"If it bleeds, we can kill it". "Kill" is not something you could say in a family-friendly Nintendo game back in 1991, even if said game was about a maniacal killing MACHINE called "The Predator". Instead, the blurb reterms that "destroy". I'd have went with "bandage" or "test for diabetes". 'Slaughterhouserock' takes A. Blacknegro's (literally what "Schwartzenegger" means: Go Austria!) bulging physique and completes this not entirely popular NES shoot-at-things game in a time of 0:17:22. The run looks like Rambo getting bitch-slapped by audacious animals every-the-wheres during his usual morning hike through endless reaches of untamed wilderness. Because this game has not been seen before on SDA, I guess this is a pre-dat-or for any and all future runs.

I can't think of a time when I've been left feeling more hoodwinked by a run claiming it's multiplayer than this: it just so happens in Super Mario Kart, if you choose 2p mode and leave the other controller on the sofa until you've finished, by thumbing in the 2nd player's forfeit during the race end cinematics, you skip about 5 seconds of them. You also get less obstacles on the course - possibly because they had to slim the CPU load a bit, or maybe they just felt having a human opponent was challenging enough. This 0:20:25.91 is the run that taught me the Bowser music from I Wanna Be the Guy is the final race theme from this game. 'KVD' tells us he's "honoured and thrilled" to have been inducted. Well, we'll be honored [because I default to US spelling] and thrilled if you submit another one!

Monday, February 29, 2016 by LotBlind

Fox Hunter Superstar Dies Before His Time

^^ I bet it's still a thing in the Britain.

If time as a psychological phenomenon is born of memories and as a physical phenomenon is synonymous with changes of configuration, to say the era of dinosaurs was experienced in a "The Land Before Time" isn't quite correct. If you mean no calenders then sure. The 2001 GBA release does poorly in the few reviews people wrote about it pointing at generic levels that are also too challenging for the target audience. 'CardsOfTheHeart' proves he's no pansy by hopping across all kinds of unnatural platforms in ways dinosaur legs shouldn't furnish whatsoever, although I think one of the characters is a duck. This run that introduces another game into the collection only lasts 0:09:47 but contains at least one frame-perfect trick and isn't quite as arid as you're suspecting. Well, technically the desert levels are, and even more so. One part has the runner hiding from falling boulders behind an outcrop in one of those blessed pinnacles of artful game design: the safe autoscroller. Trivia: the game was picked up for someone else to run in a Mystery Race at SpeedRunsLive, but after finding the first glitch, couldn't be parted ways with so easily.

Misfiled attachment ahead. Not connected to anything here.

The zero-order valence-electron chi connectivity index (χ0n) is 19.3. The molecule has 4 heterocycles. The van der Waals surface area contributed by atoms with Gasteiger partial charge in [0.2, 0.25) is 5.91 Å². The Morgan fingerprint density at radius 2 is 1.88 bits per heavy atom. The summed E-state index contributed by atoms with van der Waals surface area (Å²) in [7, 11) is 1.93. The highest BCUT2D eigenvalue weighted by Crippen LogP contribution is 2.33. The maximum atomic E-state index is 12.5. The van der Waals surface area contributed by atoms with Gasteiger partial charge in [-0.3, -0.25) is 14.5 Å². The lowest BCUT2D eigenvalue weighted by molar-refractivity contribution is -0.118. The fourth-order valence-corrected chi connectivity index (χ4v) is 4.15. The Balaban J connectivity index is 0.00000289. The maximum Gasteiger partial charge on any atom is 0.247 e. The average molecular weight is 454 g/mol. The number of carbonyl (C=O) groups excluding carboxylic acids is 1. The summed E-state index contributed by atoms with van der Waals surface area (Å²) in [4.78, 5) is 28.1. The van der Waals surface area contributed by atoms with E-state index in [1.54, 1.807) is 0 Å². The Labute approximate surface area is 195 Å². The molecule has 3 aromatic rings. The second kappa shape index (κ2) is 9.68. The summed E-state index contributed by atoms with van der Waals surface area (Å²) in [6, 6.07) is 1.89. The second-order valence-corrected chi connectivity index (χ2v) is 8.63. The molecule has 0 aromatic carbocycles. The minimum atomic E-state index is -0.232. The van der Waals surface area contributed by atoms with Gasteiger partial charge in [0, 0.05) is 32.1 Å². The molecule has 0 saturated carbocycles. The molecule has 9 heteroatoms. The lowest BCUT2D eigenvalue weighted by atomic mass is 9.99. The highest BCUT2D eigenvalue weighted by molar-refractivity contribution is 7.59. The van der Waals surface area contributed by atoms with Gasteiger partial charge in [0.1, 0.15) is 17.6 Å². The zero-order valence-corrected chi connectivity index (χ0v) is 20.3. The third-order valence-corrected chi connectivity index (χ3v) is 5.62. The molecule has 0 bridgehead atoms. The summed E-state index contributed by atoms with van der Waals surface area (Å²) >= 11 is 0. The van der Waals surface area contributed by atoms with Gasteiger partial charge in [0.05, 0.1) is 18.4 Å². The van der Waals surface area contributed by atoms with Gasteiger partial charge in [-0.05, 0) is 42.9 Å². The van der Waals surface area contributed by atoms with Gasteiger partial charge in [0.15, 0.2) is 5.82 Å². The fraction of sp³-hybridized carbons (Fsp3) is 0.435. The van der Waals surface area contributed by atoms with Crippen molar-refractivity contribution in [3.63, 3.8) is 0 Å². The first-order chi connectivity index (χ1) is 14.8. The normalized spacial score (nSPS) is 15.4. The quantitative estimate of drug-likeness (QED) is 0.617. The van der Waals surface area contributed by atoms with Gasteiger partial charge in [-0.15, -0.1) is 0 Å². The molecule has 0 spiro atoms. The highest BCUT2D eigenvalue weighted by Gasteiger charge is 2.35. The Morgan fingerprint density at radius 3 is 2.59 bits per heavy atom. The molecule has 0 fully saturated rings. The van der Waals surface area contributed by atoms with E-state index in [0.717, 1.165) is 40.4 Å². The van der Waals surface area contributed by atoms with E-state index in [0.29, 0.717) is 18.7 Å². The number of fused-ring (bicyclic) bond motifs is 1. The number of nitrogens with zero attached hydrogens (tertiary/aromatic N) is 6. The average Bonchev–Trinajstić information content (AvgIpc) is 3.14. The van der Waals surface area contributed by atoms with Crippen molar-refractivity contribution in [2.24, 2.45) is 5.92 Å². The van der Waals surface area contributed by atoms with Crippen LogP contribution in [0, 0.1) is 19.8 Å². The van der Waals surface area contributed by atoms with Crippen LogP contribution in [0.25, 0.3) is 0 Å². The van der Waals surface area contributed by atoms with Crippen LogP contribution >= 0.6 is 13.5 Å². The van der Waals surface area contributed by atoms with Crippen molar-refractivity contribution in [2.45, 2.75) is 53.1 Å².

Star Fox 64 never played a big role (hee hee) in my life but it surely does in Zack 'Zallard1' Allard's. Spending most of their time pitted inside the badly-romanized-though-infringement-avoiding "Arwing" doing what aren't actually barrel rolls (those go round in a massive corkscrew), our top ace finishes every mission in expert mode within 1:18:51 for the new 100% SDA record. The trick you're looking at is an aileron roll named after the part in the wings that you can tip so as to cause the drag to inflict a non-symmetric force on the wings making the plane bank. See, that's why the unyieldingly hopeful leporid called Peppy keeps asking you to do something actually impressive... Well, I guess improving the record by a full 6 minutes is impressive enough in a game that's large parts autoscroller... but that just shows you how little I actually know what I'm talking about: in order to complete a 100% expert run you don't just finish every mission in a flying ice sculpture, but also are required to get all the medals for each of them, which can only happen if you shoot lots of ducks super-fast and none of your allies die. You also have to have been prudent with your routing. Anyway, "Where LotBlind's ramblings end, the run comments start" as they say. As I say.

NES shmup Super Spy Hunter is one of those action-packed instant good mood inducers that the NES "got" and got lots OF. Those distinctive 8-bit sounds are simply some of the most iconic for gaming ever. New kids don't see more realistic doesn't mean more interesting, and this can surely be said of the instruments employed by gaming composers: the kind of experimentation inherent in tweaking sine waves to sound like... something is kinda out the picture now unless you really have your mind set on doing something unique. I also feel the composers back then used to have better training on average, seeing as they couldn't have come from the non-existing gaming industry itself. Another thing this game has going for it is the unusual effect created by the shifting sprites when the road you're speeding down curves, similar to the tunnel escape sequence in FFVI. While the run might look pretty self-propulsed (to find a synonym for autoscrollery), you actually do have control over how fast the level progresses. Even outside pedals impinging on metals, plenty of time is saved by being mindful of lag sources, by which we mean destroying them on sight. Or before. Oh yes, the runner here is 'Zakky the Goatragon' and the 6 levels are cleared in 0:26:05.